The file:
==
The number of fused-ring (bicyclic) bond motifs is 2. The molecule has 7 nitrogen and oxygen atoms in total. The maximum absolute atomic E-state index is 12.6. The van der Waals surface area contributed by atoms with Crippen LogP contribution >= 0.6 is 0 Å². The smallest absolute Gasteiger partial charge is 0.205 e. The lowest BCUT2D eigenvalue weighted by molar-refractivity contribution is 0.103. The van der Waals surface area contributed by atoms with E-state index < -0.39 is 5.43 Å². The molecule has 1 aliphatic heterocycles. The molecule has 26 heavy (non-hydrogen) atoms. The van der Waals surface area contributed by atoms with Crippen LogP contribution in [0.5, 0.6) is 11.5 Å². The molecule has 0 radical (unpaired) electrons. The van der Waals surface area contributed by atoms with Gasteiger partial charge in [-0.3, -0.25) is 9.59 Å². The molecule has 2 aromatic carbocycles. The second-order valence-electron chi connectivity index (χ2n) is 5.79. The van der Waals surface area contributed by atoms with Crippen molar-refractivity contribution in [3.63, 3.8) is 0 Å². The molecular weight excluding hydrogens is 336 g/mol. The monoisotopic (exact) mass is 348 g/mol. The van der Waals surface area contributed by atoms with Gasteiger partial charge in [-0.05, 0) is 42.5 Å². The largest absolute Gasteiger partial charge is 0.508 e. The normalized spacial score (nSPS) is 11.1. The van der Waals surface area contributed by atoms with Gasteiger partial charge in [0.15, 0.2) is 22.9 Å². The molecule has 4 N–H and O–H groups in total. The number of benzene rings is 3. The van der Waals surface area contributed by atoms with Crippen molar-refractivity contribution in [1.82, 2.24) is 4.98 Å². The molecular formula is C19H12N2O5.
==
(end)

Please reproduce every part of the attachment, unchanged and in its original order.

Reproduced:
The number of fused-ring (bicyclic) bond motifs is 2. The molecule has 7 nitrogen and oxygen atoms in total. The maximum absolute atomic E-state index is 12.6. The van der Waals surface area contributed by atoms with Crippen LogP contribution >= 0.6 is 0 Å². The smallest absolute Gasteiger partial charge is 0.205 e. The lowest BCUT2D eigenvalue weighted by molar-refractivity contribution is 0.103. The van der Waals surface area contributed by atoms with E-state index < -0.39 is 5.43 Å². The molecule has 1 aliphatic heterocycles. The molecule has 26 heavy (non-hydrogen) atoms. The van der Waals surface area contributed by atoms with Crippen LogP contribution in [0.5, 0.6) is 11.5 Å². The molecule has 0 radical (unpaired) electrons. The van der Waals surface area contributed by atoms with Gasteiger partial charge in [-0.3, -0.25) is 9.59 Å². The molecule has 2 aromatic carbocycles. The second-order valence-electron chi connectivity index (χ2n) is 5.79. The van der Waals surface area contributed by atoms with Crippen molar-refractivity contribution in [3.63, 3.8) is 0 Å². The molecular weight excluding hydrogens is 336 g/mol. The monoisotopic (exact) mass is 348 g/mol. The van der Waals surface area contributed by atoms with Gasteiger partial charge in [-0.05, 0) is 42.5 Å². The largest absolute Gasteiger partial charge is 0.508 e. The normalized spacial score (nSPS) is 11.1. The van der Waals surface area contributed by atoms with Gasteiger partial charge in [0.15, 0.2) is 22.9 Å². The molecule has 4 N–H and O–H groups in total. The number of benzene rings is 3. The van der Waals surface area contributed by atoms with Crippen molar-refractivity contribution in [1.82, 2.24) is 4.98 Å². The molecular formula is C19H12N2O5.